So, why does money created through debt pose a problem? One could argue that since debt, and the interest on the debt, can only be paid in the same form of money, the total debt (principal plus interest) can never be paid in a debt-based, monetary system. The only way to do so would be to endlessly create more money through the same process. For example: if $100 is created and loaned into the economy at 10% per year, at the end of the year $110 will be needed to pay the loan and extinguish the debt. However, since the additional $10 does not yet exist, it too must be borrowed. This implies that debt must grow exponentially in order for the monetary system to remain solvent. Does this mean we, the producers, live in a debt trap and the main beneficiaries are the bankers?
A little bit of history repeating?
Under normal circumstances, many would say that the Fractional Reserve system is quite possibly an adequate, perhaps even ingenious, system of enabling people to gain access to ready money for mortgages and business loans.
However, in a fallible world, are there risks involved in having a such a powerful multiplier on the money supply in the hands of a non-transparent, largely unaccountable few? Are there any previous lessons to be learnt? Well one does come vividly to mind..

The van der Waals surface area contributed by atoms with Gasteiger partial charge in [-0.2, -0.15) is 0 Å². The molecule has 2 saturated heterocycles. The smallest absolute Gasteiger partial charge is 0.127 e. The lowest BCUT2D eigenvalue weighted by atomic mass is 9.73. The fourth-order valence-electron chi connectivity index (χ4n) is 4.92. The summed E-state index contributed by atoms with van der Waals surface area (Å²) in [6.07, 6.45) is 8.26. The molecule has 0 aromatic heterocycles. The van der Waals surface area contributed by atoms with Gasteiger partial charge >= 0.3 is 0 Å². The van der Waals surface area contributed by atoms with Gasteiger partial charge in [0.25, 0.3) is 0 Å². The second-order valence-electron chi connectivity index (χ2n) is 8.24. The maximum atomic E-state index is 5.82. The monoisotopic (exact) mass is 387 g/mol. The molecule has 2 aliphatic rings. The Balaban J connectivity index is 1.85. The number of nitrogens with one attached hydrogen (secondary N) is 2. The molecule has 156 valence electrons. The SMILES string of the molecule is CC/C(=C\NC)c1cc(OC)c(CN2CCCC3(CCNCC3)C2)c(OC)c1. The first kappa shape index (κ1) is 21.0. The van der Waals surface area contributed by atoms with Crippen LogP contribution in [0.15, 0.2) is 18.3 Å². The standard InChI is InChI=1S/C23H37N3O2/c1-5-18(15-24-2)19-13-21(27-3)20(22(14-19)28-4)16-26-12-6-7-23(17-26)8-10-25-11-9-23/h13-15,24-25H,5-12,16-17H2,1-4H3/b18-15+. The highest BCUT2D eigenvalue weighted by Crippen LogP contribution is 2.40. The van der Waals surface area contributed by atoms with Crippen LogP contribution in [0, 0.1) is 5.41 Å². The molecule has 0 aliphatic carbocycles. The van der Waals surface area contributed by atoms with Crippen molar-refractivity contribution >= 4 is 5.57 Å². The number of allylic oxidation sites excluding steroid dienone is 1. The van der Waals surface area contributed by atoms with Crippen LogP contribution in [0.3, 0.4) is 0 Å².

In 1914, Germany abandoned the Gold Standard (i.e. the alternative to the Federal Reserve system whereby paper money is backed by real, tangible assets such as gold). It had to pay for the war, and then later when it lost it, the Allied’s reparations under the Versailles Treaty. It had no gold reserves left to back its currency. Thus, the German central bank issued unbacked marks virtually without limit to buy foreign currency for further reparations and to support workers during the Occupation of the Ruhr finally leading to hyperinflation in the 1920s. The travesty that was the Germanic, hyperinflated economy lead to massive civil unrest and unemployment. It crippled any attempt at creating a democracy and eventually paved the way to a strong, but extremist, solution, Hitler.